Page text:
Tom Gilson

Post-Comfortable Christianity

My November Worldview and You column at BreakPoint: Post-Comfortable Christianity:

We stand at a turning point. Some Christian thinkers have described this month’s elections as symbolizing America’s decisive turn into post-Christianity. Respectfully I disagree, though my assessment is no less somber….

I’m describing this new phenomenon as “post-comfortable Christianity.” I’ve tried to come up with another name for it with more zing; I’d be gratified, after all, if I could coin a new term that would catch on widely. I fear this one suffers from a certain sleepiness that will hinder that happening. But that drowsy feeling is actually part of what I want to describe. We have been comfortable (at least in the ways I described above), but now we have uninvited guests coming in to prod us off our couches. The temptation is to blink, yawn, and stretch; mumble our protests; and roll over to continue our naps. And this is where the historical uniqueness of our situation comes into play….

 

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3 thoughts on “Post-Comfortable Christianity

  1. Correction: Richard Dawkins did not urge “contempt and ridicule upon believers”.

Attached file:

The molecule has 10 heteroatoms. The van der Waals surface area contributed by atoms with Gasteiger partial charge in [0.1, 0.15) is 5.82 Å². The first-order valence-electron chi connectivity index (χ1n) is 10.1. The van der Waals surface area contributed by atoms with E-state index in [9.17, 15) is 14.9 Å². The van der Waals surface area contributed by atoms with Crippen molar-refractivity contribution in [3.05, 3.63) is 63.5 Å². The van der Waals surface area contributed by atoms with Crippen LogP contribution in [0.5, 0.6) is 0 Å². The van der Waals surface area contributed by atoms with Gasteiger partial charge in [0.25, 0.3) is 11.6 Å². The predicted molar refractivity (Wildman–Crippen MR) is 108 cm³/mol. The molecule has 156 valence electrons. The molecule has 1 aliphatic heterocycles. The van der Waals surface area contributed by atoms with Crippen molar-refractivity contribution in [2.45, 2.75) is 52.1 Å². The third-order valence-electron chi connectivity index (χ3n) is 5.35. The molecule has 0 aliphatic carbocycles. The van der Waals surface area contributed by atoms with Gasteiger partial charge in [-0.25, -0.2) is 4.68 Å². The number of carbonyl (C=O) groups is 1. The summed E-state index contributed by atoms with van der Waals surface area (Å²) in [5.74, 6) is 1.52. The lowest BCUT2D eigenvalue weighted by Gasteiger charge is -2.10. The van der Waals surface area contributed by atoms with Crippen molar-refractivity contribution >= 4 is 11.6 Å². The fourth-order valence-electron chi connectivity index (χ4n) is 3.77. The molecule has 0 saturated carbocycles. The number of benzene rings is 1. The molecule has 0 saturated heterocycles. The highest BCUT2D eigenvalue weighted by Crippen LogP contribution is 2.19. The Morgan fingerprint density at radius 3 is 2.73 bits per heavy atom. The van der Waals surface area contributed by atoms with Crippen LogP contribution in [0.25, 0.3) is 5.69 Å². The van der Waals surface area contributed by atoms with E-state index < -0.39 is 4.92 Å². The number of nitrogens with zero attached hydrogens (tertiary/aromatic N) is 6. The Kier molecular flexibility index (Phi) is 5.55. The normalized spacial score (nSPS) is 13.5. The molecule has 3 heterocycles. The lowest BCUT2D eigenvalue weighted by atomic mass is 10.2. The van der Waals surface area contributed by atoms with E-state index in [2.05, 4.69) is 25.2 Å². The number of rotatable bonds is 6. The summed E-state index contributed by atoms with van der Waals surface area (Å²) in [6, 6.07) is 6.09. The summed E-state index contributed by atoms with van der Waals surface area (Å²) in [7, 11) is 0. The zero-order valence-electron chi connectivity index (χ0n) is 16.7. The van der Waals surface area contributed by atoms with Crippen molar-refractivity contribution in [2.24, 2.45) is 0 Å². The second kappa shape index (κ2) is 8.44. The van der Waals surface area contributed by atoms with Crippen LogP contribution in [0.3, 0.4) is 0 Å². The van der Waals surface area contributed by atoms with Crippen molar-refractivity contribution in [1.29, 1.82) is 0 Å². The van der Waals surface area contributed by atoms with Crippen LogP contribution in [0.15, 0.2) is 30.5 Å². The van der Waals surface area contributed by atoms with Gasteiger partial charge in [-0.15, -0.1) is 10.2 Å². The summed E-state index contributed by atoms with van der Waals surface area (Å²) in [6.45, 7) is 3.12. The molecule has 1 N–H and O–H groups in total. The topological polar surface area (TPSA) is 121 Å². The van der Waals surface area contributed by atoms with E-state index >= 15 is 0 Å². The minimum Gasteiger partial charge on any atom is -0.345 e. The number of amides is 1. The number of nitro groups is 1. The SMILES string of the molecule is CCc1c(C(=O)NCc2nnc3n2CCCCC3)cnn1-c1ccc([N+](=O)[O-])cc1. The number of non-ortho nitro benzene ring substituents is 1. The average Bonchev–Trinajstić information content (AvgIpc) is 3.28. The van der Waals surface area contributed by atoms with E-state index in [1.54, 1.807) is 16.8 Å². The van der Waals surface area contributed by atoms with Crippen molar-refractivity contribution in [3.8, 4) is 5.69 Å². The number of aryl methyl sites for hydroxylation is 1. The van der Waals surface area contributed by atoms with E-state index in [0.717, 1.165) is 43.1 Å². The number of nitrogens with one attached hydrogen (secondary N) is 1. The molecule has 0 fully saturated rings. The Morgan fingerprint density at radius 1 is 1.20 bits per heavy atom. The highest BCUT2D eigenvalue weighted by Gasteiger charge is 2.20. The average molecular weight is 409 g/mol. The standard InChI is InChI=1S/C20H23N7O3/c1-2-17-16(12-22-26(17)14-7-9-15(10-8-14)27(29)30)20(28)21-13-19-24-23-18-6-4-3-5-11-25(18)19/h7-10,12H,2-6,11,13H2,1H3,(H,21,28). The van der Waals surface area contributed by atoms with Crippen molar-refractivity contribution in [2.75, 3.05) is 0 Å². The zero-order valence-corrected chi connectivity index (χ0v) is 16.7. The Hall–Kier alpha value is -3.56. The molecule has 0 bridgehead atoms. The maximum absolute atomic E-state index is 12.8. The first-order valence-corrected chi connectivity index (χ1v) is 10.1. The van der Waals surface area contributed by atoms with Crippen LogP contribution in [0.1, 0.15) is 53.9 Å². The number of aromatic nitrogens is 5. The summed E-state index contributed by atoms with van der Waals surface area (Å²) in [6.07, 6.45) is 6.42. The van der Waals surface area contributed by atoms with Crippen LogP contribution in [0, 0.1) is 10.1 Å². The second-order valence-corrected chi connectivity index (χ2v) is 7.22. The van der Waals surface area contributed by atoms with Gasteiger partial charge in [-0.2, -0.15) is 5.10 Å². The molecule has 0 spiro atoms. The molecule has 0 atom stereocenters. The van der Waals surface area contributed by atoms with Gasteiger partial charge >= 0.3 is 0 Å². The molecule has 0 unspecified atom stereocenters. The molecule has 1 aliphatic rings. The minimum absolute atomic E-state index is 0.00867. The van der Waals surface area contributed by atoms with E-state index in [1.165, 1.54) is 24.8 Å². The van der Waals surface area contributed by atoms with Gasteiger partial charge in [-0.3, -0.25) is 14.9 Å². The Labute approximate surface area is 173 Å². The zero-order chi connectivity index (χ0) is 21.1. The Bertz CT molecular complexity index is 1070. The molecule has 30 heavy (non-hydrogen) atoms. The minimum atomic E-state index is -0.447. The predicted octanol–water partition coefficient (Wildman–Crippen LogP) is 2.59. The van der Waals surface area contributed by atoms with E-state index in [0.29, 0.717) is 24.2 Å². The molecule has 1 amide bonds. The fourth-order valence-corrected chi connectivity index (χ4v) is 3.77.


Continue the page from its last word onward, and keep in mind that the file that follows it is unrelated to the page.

What he actually said was: I don’t despise religious people; I despise what they stand for. I like to quote the British journalist Johann Hari who said, “I have so much respect for you that I cannot respect your ridiculous ideas.” …Religion makes specific claims about the universe which need to be substantiated and need to be challenged and, if necessary, need to be ridiculed with contempt.

    He specifically and explicitly challenged “ideas” and “claims“, not beleivers.

  2. Ray,

    Really? “[H]e specifically and explicitly challenged “ideas” and “claims“, not beleivers.”

    Toward the end of the transcript is this paragraph.

    “So when I meet somebody who claims to be religious, my first impulse is: “I don’t believe you. I don’t believe you until you tell me do you really believe — for example, if they say they are Catholic — do you really believe that when a priest blesses a wafer it turns into the body of Christ? Are you seriously telling me you believe that? Are you seriously saying that wine turns into blood?” Mock them! Ridicule them! In public!”

    Where in this paragraph is he talking about mocking or ridiculing the ideas? He is clearly speaking about the people claiming to be religious.

    And by the way there is a HUGE gap of material encompassed by the ellipsis in the quote you provided.

  3. And by the way there is a HUGE gap of material encompassed by the ellipsis in the quote you provided.

    Exactly. He’s setting the context, and bookending it because it’s so important. He says, immediately after the part you just quoted, “Religion is not off the table. Religion is not off limits.” That seems to me to very definitely put it in the context of attacking ideas, not people.

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